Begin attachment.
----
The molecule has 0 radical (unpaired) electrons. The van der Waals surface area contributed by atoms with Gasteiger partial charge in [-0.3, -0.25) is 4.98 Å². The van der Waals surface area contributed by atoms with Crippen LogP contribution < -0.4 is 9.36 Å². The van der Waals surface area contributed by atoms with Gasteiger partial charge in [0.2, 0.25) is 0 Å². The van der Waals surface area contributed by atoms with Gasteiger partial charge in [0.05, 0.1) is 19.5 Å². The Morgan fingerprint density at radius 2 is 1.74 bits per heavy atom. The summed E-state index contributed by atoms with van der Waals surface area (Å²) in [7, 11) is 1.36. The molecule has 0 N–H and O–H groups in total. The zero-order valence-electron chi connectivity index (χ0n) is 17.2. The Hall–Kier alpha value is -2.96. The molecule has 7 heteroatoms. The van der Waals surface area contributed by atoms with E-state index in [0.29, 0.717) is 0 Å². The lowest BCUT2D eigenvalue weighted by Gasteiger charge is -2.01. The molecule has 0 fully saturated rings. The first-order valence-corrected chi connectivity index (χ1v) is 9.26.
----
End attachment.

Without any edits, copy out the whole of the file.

The molecule has 0 radical (unpaired) electrons. The van der Waals surface area contributed by atoms with Gasteiger partial charge in [-0.3, -0.25) is 4.98 Å². The van der Waals surface area contributed by atoms with Crippen LogP contribution < -0.4 is 9.36 Å². The van der Waals surface area contributed by atoms with Gasteiger partial charge in [0.2, 0.25) is 0 Å². The van der Waals surface area contributed by atoms with Gasteiger partial charge in [0.05, 0.1) is 19.5 Å². The Morgan fingerprint density at radius 2 is 1.74 bits per heavy atom. The summed E-state index contributed by atoms with van der Waals surface area (Å²) in [7, 11) is 1.36. The molecule has 0 N–H and O–H groups in total. The zero-order valence-electron chi connectivity index (χ0n) is 17.2. The Hall–Kier alpha value is -2.96. The molecule has 7 heteroatoms. The van der Waals surface area contributed by atoms with E-state index in [0.29, 0.717) is 0 Å². The lowest BCUT2D eigenvalue weighted by Gasteiger charge is -2.01. The molecule has 0 fully saturated rings. The first-order valence-corrected chi connectivity index (χ1v) is 9.26.